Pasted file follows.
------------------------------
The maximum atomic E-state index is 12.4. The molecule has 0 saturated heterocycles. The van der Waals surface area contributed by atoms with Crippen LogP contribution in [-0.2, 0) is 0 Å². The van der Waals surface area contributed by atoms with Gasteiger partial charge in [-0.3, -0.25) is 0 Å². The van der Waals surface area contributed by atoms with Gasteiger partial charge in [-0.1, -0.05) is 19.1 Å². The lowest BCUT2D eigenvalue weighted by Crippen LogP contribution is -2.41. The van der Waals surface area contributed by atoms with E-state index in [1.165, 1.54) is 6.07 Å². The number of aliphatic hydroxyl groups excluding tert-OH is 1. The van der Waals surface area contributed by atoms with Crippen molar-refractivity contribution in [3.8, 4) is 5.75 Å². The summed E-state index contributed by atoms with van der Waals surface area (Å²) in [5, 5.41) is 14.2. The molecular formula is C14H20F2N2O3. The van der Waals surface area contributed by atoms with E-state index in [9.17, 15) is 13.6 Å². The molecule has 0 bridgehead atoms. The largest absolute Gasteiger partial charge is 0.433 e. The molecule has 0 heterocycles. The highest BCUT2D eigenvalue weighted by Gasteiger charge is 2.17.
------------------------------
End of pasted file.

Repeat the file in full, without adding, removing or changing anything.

The maximum atomic E-state index is 12.4. The molecule has 0 saturated heterocycles. The van der Waals surface area contributed by atoms with Crippen LogP contribution in [-0.2, 0) is 0 Å². The van der Waals surface area contributed by atoms with Gasteiger partial charge in [-0.3, -0.25) is 0 Å². The van der Waals surface area contributed by atoms with Gasteiger partial charge in [-0.1, -0.05) is 19.1 Å². The lowest BCUT2D eigenvalue weighted by Crippen LogP contribution is -2.41. The van der Waals surface area contributed by atoms with E-state index in [1.165, 1.54) is 6.07 Å². The number of aliphatic hydroxyl groups excluding tert-OH is 1. The van der Waals surface area contributed by atoms with Crippen molar-refractivity contribution in [3.8, 4) is 5.75 Å². The summed E-state index contributed by atoms with van der Waals surface area (Å²) in [5, 5.41) is 14.2. The molecular formula is C14H20F2N2O3. The van der Waals surface area contributed by atoms with E-state index in [9.17, 15) is 13.6 Å². The molecule has 0 bridgehead atoms. The largest absolute Gasteiger partial charge is 0.433 e. The molecule has 0 heterocycles. The highest BCUT2D eigenvalue weighted by Gasteiger charge is 2.17.